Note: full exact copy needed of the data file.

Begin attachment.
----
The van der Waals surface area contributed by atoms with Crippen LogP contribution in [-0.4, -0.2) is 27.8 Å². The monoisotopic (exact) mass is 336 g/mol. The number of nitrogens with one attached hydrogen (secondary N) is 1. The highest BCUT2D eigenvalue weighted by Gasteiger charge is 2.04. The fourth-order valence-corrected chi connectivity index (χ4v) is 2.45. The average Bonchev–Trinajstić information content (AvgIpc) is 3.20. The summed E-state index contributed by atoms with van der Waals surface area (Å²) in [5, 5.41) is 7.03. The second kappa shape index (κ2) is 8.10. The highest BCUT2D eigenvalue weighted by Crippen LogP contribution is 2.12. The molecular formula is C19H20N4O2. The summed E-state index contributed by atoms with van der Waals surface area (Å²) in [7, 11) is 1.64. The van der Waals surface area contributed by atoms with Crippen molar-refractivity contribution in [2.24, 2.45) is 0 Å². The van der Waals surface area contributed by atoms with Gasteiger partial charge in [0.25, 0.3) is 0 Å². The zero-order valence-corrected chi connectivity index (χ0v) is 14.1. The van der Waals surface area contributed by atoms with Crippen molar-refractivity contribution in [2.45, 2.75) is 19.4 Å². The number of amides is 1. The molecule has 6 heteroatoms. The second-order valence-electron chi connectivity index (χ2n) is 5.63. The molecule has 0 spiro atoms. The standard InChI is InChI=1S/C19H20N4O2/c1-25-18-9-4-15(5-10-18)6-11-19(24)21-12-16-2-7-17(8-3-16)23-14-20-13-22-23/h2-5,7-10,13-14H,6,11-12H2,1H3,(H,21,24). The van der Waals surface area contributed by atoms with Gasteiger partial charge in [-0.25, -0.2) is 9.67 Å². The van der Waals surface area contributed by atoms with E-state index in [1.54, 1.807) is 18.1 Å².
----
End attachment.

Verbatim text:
The van der Waals surface area contributed by atoms with Crippen LogP contribution in [-0.4, -0.2) is 27.8 Å². The monoisotopic (exact) mass is 336 g/mol. The number of nitrogens with one attached hydrogen (secondary N) is 1. The highest BCUT2D eigenvalue weighted by Gasteiger charge is 2.04. The fourth-order valence-corrected chi connectivity index (χ4v) is 2.45. The average Bonchev–Trinajstić information content (AvgIpc) is 3.20. The summed E-state index contributed by atoms with van der Waals surface area (Å²) in [5, 5.41) is 7.03. The second kappa shape index (κ2) is 8.10. The highest BCUT2D eigenvalue weighted by Crippen LogP contribution is 2.12. The molecular formula is C19H20N4O2. The summed E-state index contributed by atoms with van der Waals surface area (Å²) in [7, 11) is 1.64. The van der Waals surface area contributed by atoms with Crippen molar-refractivity contribution in [2.24, 2.45) is 0 Å². The van der Waals surface area contributed by atoms with Gasteiger partial charge in [0.25, 0.3) is 0 Å². The zero-order valence-corrected chi connectivity index (χ0v) is 14.1. The van der Waals surface area contributed by atoms with Crippen molar-refractivity contribution in [2.45, 2.75) is 19.4 Å². The number of amides is 1. The molecule has 6 heteroatoms. The second-order valence-electron chi connectivity index (χ2n) is 5.63. The molecule has 0 spiro atoms. The standard InChI is InChI=1S/C19H20N4O2/c1-25-18-9-4-15(5-10-18)6-11-19(24)21-12-16-2-7-17(8-3-16)23-14-20-13-22-23/h2-5,7-10,13-14H,6,11-12H2,1H3,(H,21,24). The van der Waals surface area contributed by atoms with Gasteiger partial charge in [-0.25, -0.2) is 9.67 Å². The van der Waals surface area contributed by atoms with E-state index in [1.54, 1.807) is 18.1 Å².